Nasa reveals the most colourful picture of the universe ever made

This panchromatic view of galaxy cluster MACS0416 was created by combining infrared observations from NASA’s James Webb Space Telescope with visible-light data from NASA’s Hubble Space Telescope (NASA, ESA, CSA, STScI, Jose M. Diego (IFCA), Jordan C. J. D’Silva (UWA), Anton M. Koekemoer (STScI), Jake Summers (ASU), Rogier Windhorst (ASU), Haojing Yan (University of Missouri))

Nasa has released the most colourful picture of the universe ever made.

The space agency created the image by combining data from the James Webb and Hubble space telescopes to capture light that has never been seen before in one image.

The picture shows the galaxy cluster known as MACS0416, which is about 4.3 billion light years from Earth.

The reds, blues and bright yellows of the picture represent one of the most comprehensive views of the universe ever taken, Nasa said. The colours represent the wavelengths of light captured, going from the shortest in blue to the longest in red.

Those colours also help show the distances of those galaxies. Those galaxies that are closer and more active tend to be blue, while the red ones are further away – though some are also red because the vast amount of cosmic dust in the galaxy absorbs the blue of the light from stars.

It was created by gathering both visible and infrared light captured by both telescopes. The original imagery was taken by Hubble in 2014, which captured some of the faintest and youngest galaxies ever detected, and it was then combined with Webb’s infrared data to look even further into the early universe.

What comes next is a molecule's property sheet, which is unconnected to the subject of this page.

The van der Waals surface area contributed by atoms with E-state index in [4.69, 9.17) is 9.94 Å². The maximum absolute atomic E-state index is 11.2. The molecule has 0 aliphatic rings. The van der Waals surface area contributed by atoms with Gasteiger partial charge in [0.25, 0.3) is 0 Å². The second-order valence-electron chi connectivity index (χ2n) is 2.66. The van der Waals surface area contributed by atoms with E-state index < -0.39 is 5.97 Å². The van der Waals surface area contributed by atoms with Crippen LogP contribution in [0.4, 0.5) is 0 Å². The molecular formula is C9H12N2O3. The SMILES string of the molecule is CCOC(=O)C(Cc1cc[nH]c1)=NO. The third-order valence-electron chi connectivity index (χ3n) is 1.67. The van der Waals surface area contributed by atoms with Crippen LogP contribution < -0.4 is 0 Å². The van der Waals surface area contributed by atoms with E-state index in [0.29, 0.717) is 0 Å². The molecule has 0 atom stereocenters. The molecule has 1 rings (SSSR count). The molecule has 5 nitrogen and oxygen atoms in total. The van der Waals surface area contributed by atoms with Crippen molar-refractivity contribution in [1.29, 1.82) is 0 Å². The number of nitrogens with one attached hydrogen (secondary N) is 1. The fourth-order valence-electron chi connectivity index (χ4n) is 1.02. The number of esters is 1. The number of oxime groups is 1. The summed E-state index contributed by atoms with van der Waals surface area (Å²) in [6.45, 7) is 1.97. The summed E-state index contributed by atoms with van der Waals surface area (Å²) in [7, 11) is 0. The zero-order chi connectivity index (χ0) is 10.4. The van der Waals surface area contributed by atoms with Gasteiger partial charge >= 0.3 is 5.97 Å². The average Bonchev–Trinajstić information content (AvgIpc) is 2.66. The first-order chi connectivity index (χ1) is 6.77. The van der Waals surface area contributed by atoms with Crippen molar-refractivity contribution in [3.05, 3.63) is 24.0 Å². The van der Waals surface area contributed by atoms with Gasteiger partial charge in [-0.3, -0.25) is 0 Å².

As well as making for a stunning image, researchers are already studying the data used to create it to examine the galaxy cluster and what it might mean for the universe as a whole.

The Webb observations can be used to find “transients”, which are objects that change brightness over time. In the image there are some 14 transients – most of which are likely to be individual stars that are becoming brighter, with a minority that are thought to be supernovae.

“We’re calling MACS0416 the Christmas Tree Galaxy Cluster, both because it’s so colorful and because of these flickering lights we find within it. We can see transients everywhere,” said Haojing Yan of the University of Missouri in Columbia, lead author of one paper describing the scientific results.

One of them in particular is notable, and has been named Mothra. The object is being magnified by up to 4,000 by a process called gravitational lensing – and is notable because it was in both the new Webb images and the original Hubble ones.

Scientists still don’t know how that could happen, since the alignment of galaxy clusters and stars needed to magnify something that much is delicate and would be expected to change. Scientists believe that the likely explanation is another unseen object that could be up to a million times bigger than our Sun and is unidentified.

“The most likely explanation is a globular star cluster that’s too faint for Webb to see directly,” stated Jose Diego of the Instituto de Física de Cantabria in Spain, lead author of the paper detailing the finding. “But we don’t know the true nature of this additional lens yet.”

The findings are detailed in two new papers, one to be published in The Astrophysical Journal and another that already appears in Astronomy & Astrophysics.